I-1433 FAQ

I-1433 FAQ https://wahospitality.org/wp-content/uploads/2017/12/shutterstock_420798184.jpg


These frequently asked questions are a starting point to help answer some of your basic questions. If you have any additional, more in-depth questions, please consult an employment attorney.

1. How do I even do this?

  • With the Washington Hospitality Association’s Paid Sick Leave Toolkit, you are starting in the right place. The links provided in the toolkit offer a good place to start.
  • For further consultation, policy design or review, and detailed questions please contact an employment lawyer.

2. Is Paid Sick Leave different than vacation leave?

  • Yes. Paid sick leave is different than vacation or personal time off.
  • Caveat: An employer may choose to have “one bucket” of paid time off and combine paid sick leave with vacation; however, such a policy still must comply with the paid sick leave law and all of its rules, such as an accrual rate of at least 1 hour of paid sick leave for every 40 hours worked, allowing at least 40 hours to be carried over, and no annual cap on use or accrual.
  • For additional questions about combining leave, contact an employment lawyer or the Advisory Network for more detailed information.

3. Does the new paid sick leave law apply to all sizes of businesses?

  • Yes. Paid sick leave applies to all businesses operating in Washington regardless of size or the number of employees.

4. Are there any exemptions based on gross annual revenue or employee count?

  • No. There are no exemptions for any businesses under I-1433.

5. Is it just for businesses with more than 50 employees?

  • No.

6. Do I need to offer paid sick leave to my salaried employees?

  • That depends. You must offer paid sick leave to your salaried employees at a rate of at least 1 hour for every 40 hours worked unless they are specifically exempt from the new law. Types of workers who are exempt from paid sick leave under the law include:
    • Any individual employed in a bona fide executive, administrative, or professional capacity, or employed as an outside salesperson. (In other words, if the employee meets one of these fact specific legal tests for Washington’s overtime pay exemption.)
    • Any individual employed as a hand harvest laborer and paid on a piece rate basis in an operation which has been and is recognized as paid on a piece rate basis, who commutes from their private residence to the farm where they are employed, and who has been employed in agriculture less than 13 weeks during the preceding calendar year.
    • Any individual employed in casual labor in or about a private home, unless performed in the course of the employer’s trade, business, or profession
    • Additional definitions of the exemptions may be found here (RCW 49.46.010)

7. When must I let employees use their accrued paid sick or safe leave?

  • The waiting period can be no more than 90 days of continuous employment. This includes employees who may have started work before Jan. 1, 2018. Employers may adopt a shorter waiting period if they choose.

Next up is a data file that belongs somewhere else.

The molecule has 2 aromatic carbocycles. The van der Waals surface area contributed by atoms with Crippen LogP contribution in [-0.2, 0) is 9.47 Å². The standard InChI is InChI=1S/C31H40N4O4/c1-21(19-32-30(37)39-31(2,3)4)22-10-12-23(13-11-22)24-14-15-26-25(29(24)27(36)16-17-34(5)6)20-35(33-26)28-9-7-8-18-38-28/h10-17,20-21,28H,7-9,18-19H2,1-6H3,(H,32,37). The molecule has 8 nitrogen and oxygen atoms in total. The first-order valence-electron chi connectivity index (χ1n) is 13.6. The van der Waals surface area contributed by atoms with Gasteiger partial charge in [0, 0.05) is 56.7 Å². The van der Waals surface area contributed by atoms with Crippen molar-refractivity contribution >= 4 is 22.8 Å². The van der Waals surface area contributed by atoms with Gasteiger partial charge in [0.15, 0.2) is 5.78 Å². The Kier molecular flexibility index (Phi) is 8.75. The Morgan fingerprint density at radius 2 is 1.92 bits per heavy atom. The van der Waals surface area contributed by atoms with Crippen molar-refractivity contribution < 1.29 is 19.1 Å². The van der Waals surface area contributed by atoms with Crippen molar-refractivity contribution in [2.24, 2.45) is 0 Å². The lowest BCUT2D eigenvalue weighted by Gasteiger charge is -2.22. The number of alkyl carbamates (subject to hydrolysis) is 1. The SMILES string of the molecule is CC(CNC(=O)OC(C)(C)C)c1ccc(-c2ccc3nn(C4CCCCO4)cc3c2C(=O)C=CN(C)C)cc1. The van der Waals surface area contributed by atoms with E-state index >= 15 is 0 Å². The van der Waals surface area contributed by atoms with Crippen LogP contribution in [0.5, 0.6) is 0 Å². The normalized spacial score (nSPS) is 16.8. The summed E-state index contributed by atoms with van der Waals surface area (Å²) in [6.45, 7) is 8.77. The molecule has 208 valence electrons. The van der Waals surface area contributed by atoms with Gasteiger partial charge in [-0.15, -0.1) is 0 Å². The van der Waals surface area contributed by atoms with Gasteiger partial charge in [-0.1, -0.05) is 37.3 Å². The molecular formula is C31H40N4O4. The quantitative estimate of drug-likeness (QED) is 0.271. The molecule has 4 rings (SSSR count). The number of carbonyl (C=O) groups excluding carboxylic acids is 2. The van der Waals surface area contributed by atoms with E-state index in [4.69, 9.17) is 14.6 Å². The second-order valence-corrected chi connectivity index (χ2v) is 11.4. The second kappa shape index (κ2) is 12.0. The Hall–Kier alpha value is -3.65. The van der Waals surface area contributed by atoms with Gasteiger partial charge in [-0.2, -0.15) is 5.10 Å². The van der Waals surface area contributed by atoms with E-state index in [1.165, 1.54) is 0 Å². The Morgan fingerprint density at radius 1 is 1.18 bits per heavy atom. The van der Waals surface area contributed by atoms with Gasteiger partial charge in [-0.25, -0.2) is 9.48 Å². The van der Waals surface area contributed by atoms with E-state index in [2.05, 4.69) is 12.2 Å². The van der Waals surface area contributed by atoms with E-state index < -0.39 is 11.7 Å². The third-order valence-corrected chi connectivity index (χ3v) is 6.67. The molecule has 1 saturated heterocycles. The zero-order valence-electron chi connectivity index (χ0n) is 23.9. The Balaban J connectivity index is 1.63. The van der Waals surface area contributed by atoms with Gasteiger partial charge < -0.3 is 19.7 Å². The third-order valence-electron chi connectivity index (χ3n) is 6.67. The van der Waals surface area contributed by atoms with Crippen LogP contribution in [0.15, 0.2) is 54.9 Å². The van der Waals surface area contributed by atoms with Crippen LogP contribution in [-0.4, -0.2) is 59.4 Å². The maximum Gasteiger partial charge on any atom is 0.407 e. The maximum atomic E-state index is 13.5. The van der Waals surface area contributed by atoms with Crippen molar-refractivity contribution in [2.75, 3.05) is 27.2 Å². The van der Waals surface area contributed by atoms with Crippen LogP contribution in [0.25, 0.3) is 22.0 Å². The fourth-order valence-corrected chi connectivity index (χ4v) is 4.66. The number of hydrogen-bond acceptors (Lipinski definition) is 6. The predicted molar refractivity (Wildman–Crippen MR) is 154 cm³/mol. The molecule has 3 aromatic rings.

• Paid Sick and Safe Leave accrual must begin on Jan. 1, 2018, or the date of hire for all eligible employees at the rate of 1 hour for every 40 hours worked.

8. Would employees who have already been in employment for 90 days prior to Jan. 1, 2018 have to wait 90 days to use their paid sick leave?

  • No. If an employee has been employed for more than 90 days prior to Jan. 1, 2018, they may use paid sick leave as soon as they have accrued it.

9. What if an employee wants to use leave before they have accrued enough time to cover their entire shift?

  • An employee is only entitled to use paid sick leave for the length of their scheduled shift, and only up to the amount of paid leave already accrued.
  • Example: Employee A has worked for a restaurant since August 2017 (i.e., for more than 90 days). The first week of January 2018, she works 40 hours and thus accrue 1 hour of paid sick leave. The next week, Employee A gets sick and calls out for her 8-hour shift. The employer would pay Employee A for the one hour of paid sick leave she has accrued, and the other 7 hours of the shift would be unpaid.
  • An employer could choose to allow employees to go negative in their paid sick leave bank, however, this can raise other legal issues. For example, Washington has rules regarding paycheck deductions for a negative PTO balance that might be triggered.

10. How must employers track paid sick and safe leave?

  • Employers must allow paid sick leave to be used in whatever increment they track time worked on payroll system, not to exceed one hour.
  • Example 1: If an employer’s normal practice is to track increments of work for the purposes of compensation in fifteen-minute increments, then an employer must allow employees to use paid sick leave in fifteen-minute increments.
  • Example 2: If an employer tracks payroll by the minute, and an employee is 20 minutes late for covered sick leave reasons, they may use 20 minutes paid sick leave if available.
  • Caveat: There are also wage-hour rules about how much you can round up or down time worked. If you have additional questions about your rounding practices, contact an employment lawyer for clarification.

11. Can I frontload?

  • Yes, but an employer can only frontload in advance of the accrual, and the amount must be equivalent to what the employee otherwise would have accrued at the rate of 1 hour for every 40 hours worked. The policy must also meet all of the law’s other requirements. We suggest you work with an employment lawyer if you want to adopt a frontloading policy.

12. What happens to the accrued time when an employee quits or gets terminated?

  • Employers must state what will happen to unused leave at separation of employment in their written policy. If you do not include these provisions in your policy, the default is that you must pay out the paid sick leave when the employee leaves employment.